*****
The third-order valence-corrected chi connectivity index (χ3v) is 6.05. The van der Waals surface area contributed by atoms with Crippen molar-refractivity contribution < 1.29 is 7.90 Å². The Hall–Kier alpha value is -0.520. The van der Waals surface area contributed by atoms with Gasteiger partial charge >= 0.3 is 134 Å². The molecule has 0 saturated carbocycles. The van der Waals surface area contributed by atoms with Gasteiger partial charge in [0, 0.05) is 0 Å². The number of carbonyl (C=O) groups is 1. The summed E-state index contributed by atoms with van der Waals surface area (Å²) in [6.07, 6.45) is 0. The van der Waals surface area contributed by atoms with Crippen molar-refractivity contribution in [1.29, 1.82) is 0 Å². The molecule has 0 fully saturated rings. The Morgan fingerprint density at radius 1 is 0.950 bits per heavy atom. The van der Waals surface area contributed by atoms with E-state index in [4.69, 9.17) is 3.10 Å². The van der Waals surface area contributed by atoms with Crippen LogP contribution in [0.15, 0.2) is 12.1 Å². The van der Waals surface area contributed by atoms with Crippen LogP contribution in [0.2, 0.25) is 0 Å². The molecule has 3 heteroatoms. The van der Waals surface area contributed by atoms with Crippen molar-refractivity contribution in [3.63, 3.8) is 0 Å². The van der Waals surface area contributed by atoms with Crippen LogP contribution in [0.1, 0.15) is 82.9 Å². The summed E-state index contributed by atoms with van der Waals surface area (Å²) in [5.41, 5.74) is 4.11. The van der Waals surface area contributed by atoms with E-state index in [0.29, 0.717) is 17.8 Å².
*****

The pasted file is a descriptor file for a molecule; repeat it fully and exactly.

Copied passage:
The third-order valence-corrected chi connectivity index (χ3v) is 6.05. The van der Waals surface area contributed by atoms with Crippen molar-refractivity contribution < 1.29 is 7.90 Å². The Hall–Kier alpha value is -0.520. The van der Waals surface area contributed by atoms with Gasteiger partial charge >= 0.3 is 134 Å². The molecule has 0 saturated carbocycles. The van der Waals surface area contributed by atoms with Gasteiger partial charge in [0, 0.05) is 0 Å². The number of carbonyl (C=O) groups is 1. The summed E-state index contributed by atoms with van der Waals surface area (Å²) in [6.07, 6.45) is 0. The van der Waals surface area contributed by atoms with Crippen molar-refractivity contribution in [1.29, 1.82) is 0 Å². The molecule has 0 fully saturated rings. The Morgan fingerprint density at radius 1 is 0.950 bits per heavy atom. The van der Waals surface area contributed by atoms with E-state index in [4.69, 9.17) is 3.10 Å². The van der Waals surface area contributed by atoms with Crippen LogP contribution in [0.15, 0.2) is 12.1 Å². The van der Waals surface area contributed by atoms with Crippen LogP contribution in [0.2, 0.25) is 0 Å². The molecule has 3 heteroatoms. The van der Waals surface area contributed by atoms with Crippen molar-refractivity contribution in [3.63, 3.8) is 0 Å². The van der Waals surface area contributed by atoms with Crippen LogP contribution in [0.1, 0.15) is 82.9 Å². The summed E-state index contributed by atoms with van der Waals surface area (Å²) in [5.41, 5.74) is 4.11. The van der Waals surface area contributed by atoms with E-state index in [0.29, 0.717) is 17.8 Å².